PZ7.B735 – PZ is Fiction and Juvenile Belles lettres, PZ(1)-(4) is Fiction in English. Evolution, Me & Other Freaks of Nature is on the 2008 YALSA Best Books for Young Adults list (and also on the YALSA 2008 Selected Audiobooks for Young Adults list).
Reader’s Annotation: Mena’s friends all hate her, and her first day of high school couldn’t be worse. But when she’s paired with a brilliant, funny lab partner, she has no idea what she’s about to get caught up in.
Plot Summary: Mena Reece did what she thought was the right thing but ended up being ostracized by her church and all her friends. In biology, her brilliant, slightly eccentric teacher pairs her with a brilliant, slightly eccentric guy. During the unit on evolution, her old church friends launch a protest. Mena, meanwhile, must discover how her beliefs reconcile with science, as she and her crush-inducing lab partner get caught up in the controversy. And what will she tell her parents?
Critical Evaluation: Evolution, Me & Other Freaks of Nature tackles issues of morality, ethics, teenage doubt, and high school crushes, not to mention conflicts between science and religion, in a balanced, thoughtful, and entertaining fashion. Mena is an extremely well-written character, whose confusion is balanced by strong beliefs. This novel is about navigating the world within your own framework; how ideas and actions reflect who you want to be and what you believe in. It examines how new thoughts are not the enemy, although they do bring new challenges. Mena has a great cast of supporting characters, who help her learn how to speak up, and how to evolve. The story, especially the romantic plot line, develops very sweetly in spite of some very difficult and ugly events. For me, especially at the beginning, it echoed Laurie Halse Anderson’s Speak, but ended up being far less stark.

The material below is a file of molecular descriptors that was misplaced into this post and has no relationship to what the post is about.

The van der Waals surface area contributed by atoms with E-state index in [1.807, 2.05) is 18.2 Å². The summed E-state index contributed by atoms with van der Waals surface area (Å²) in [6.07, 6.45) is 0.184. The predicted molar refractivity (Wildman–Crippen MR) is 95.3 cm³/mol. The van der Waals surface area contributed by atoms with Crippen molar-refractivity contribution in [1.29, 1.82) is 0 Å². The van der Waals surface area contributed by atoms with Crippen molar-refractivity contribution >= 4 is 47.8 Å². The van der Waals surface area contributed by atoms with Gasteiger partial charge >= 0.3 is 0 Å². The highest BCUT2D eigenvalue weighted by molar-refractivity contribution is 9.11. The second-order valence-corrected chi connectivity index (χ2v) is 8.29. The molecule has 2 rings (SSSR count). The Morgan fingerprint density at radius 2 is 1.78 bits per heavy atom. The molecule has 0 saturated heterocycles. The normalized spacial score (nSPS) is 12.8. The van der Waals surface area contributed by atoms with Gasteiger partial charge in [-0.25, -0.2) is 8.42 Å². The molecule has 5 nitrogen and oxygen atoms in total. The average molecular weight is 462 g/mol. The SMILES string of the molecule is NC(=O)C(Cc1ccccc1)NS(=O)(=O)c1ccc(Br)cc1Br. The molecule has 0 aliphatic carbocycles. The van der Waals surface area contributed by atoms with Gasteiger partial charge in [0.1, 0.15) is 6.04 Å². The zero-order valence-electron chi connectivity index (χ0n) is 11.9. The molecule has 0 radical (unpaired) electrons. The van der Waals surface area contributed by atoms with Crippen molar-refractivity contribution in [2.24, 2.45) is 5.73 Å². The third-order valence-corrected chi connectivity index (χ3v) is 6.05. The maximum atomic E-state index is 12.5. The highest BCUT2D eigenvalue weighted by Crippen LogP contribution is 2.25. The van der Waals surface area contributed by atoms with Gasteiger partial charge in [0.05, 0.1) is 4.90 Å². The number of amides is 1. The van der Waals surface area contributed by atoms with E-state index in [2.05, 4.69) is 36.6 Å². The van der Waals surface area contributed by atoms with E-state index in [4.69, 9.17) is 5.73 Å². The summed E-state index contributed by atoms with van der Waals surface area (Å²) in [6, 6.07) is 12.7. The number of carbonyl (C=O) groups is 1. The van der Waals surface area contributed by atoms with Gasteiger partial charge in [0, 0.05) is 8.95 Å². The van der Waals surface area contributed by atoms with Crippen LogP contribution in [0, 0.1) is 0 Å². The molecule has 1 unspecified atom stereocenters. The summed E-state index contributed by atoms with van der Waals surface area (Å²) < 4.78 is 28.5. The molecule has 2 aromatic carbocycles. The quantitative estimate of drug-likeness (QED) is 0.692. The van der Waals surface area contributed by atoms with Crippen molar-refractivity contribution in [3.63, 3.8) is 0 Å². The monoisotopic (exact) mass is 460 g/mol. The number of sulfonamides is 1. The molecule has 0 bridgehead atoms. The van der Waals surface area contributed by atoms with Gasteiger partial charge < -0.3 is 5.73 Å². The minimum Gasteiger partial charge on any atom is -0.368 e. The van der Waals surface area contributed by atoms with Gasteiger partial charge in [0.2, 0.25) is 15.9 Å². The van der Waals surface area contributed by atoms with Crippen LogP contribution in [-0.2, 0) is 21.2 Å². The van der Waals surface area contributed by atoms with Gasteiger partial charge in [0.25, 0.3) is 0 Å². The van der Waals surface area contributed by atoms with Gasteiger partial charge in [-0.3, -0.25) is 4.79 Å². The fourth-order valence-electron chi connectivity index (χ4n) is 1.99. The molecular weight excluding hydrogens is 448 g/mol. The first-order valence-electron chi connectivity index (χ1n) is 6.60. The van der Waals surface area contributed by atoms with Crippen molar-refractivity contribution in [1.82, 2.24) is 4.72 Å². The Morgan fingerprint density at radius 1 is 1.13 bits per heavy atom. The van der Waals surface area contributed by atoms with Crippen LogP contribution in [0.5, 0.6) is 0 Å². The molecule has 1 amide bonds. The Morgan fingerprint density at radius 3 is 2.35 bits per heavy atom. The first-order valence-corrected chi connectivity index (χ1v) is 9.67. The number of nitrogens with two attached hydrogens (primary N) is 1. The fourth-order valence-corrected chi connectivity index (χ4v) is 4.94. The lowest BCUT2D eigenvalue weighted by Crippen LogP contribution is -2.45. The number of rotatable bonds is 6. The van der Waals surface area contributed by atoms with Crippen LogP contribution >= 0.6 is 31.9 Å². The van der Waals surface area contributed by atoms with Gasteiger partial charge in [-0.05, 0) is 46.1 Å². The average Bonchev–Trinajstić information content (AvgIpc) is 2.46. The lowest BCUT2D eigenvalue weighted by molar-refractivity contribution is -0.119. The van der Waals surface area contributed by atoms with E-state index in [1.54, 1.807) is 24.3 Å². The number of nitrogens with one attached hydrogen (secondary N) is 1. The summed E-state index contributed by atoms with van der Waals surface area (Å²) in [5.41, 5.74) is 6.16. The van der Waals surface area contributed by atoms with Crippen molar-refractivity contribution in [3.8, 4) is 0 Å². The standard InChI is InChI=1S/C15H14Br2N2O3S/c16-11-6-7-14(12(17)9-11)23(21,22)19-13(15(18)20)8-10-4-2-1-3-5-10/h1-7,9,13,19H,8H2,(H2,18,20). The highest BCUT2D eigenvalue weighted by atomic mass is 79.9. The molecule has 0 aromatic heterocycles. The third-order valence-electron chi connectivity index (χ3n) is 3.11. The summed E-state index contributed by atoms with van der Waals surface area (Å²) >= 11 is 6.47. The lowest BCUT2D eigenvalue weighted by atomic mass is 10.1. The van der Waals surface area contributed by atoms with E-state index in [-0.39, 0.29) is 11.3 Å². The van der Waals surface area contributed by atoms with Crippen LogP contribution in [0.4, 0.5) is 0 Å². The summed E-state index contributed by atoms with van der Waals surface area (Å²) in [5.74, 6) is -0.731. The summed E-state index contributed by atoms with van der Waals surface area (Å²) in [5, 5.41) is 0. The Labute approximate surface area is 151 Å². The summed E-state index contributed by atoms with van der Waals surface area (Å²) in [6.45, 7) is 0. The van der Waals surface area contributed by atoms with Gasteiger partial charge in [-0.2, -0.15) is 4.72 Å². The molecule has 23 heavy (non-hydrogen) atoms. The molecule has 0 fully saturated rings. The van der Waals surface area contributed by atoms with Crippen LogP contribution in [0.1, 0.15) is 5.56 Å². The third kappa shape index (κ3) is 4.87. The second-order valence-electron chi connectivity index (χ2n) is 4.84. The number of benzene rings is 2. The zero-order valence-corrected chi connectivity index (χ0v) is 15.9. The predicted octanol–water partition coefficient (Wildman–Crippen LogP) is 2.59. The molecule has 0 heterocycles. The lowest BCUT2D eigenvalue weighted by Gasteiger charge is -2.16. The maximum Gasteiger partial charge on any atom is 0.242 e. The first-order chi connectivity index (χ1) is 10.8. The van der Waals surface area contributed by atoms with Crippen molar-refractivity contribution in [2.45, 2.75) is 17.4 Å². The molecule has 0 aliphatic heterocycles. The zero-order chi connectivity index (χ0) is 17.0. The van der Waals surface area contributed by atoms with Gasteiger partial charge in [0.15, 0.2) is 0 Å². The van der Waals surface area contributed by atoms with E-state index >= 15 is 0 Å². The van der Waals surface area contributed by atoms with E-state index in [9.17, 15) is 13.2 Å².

Reading Level/Interest: 12 & up
Curriculum Ties: Evolution, Religion, Separation of Church and State, Freedom of Speech, Ethics & Morality
Booktalking Ideas: Discuss real-life instances of controversy between evolution and Christian beliefs.
Genre: Realistic Fiction, Coming of age
Challenge Issues: Fundamental Christians may take issue with the book’s stance on the theory of evolution. However, Mena remains a Christian character, and reconciles her beliefs with her new love of science. Mena also lies to her parents throughout a good portion of the book, but ends up coming clean and committing to honesty.
About the Author: Brande has published one other novel, Fat Cat, and has a new work, Parallelogram, which is forthcoming in 2011. She has worked as a trial attorney and yoga instructor, among other things. More at http://robinbrande.com/about